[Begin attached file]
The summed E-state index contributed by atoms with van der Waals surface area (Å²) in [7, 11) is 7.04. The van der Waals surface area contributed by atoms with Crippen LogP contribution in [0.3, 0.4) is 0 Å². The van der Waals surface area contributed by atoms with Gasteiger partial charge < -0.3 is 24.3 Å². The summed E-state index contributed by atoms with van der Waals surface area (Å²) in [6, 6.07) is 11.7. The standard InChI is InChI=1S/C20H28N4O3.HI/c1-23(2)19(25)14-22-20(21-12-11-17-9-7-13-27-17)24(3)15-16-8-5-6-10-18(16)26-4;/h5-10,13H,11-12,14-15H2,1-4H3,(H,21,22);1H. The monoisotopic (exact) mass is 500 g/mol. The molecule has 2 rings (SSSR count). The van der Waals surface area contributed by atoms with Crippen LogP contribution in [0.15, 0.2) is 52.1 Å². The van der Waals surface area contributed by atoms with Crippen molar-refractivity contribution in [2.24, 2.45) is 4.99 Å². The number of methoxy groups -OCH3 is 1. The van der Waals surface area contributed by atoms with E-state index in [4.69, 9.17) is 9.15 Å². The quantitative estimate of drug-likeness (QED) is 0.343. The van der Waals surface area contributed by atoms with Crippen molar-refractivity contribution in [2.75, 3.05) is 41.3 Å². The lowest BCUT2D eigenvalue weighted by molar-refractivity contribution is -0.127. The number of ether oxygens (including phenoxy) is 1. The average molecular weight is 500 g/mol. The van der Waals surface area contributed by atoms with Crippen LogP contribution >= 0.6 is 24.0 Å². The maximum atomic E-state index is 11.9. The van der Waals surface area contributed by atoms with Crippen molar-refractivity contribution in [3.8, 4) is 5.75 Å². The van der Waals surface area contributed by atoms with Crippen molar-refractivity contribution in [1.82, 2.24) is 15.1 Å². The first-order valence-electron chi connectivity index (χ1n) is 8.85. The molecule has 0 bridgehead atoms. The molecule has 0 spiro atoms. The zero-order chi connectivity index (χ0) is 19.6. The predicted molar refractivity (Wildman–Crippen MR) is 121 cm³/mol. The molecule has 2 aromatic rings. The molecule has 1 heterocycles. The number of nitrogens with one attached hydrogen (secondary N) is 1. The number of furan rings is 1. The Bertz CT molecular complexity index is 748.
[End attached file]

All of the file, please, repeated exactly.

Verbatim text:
The summed E-state index contributed by atoms with van der Waals surface area (Å²) in [7, 11) is 7.04. The van der Waals surface area contributed by atoms with Crippen LogP contribution in [0.3, 0.4) is 0 Å². The van der Waals surface area contributed by atoms with Gasteiger partial charge < -0.3 is 24.3 Å². The summed E-state index contributed by atoms with van der Waals surface area (Å²) in [6, 6.07) is 11.7. The standard InChI is InChI=1S/C20H28N4O3.HI/c1-23(2)19(25)14-22-20(21-12-11-17-9-7-13-27-17)24(3)15-16-8-5-6-10-18(16)26-4;/h5-10,13H,11-12,14-15H2,1-4H3,(H,21,22);1H. The monoisotopic (exact) mass is 500 g/mol. The molecule has 2 rings (SSSR count). The van der Waals surface area contributed by atoms with Crippen LogP contribution in [0.15, 0.2) is 52.1 Å². The van der Waals surface area contributed by atoms with Crippen molar-refractivity contribution in [2.24, 2.45) is 4.99 Å². The number of methoxy groups -OCH3 is 1. The van der Waals surface area contributed by atoms with E-state index in [4.69, 9.17) is 9.15 Å². The quantitative estimate of drug-likeness (QED) is 0.343. The van der Waals surface area contributed by atoms with Crippen molar-refractivity contribution in [2.75, 3.05) is 41.3 Å². The lowest BCUT2D eigenvalue weighted by molar-refractivity contribution is -0.127. The number of ether oxygens (including phenoxy) is 1. The average molecular weight is 500 g/mol. The van der Waals surface area contributed by atoms with Crippen LogP contribution >= 0.6 is 24.0 Å². The maximum atomic E-state index is 11.9. The van der Waals surface area contributed by atoms with Crippen molar-refractivity contribution in [3.8, 4) is 5.75 Å². The van der Waals surface area contributed by atoms with Crippen molar-refractivity contribution in [1.82, 2.24) is 15.1 Å². The first-order valence-electron chi connectivity index (χ1n) is 8.85. The molecule has 0 bridgehead atoms. The molecule has 0 spiro atoms. The zero-order chi connectivity index (χ0) is 19.6. The predicted molar refractivity (Wildman–Crippen MR) is 121 cm³/mol. The molecule has 2 aromatic rings. The molecule has 1 heterocycles. The number of nitrogens with one attached hydrogen (secondary N) is 1. The number of furan rings is 1. The Bertz CT molecular complexity index is 748.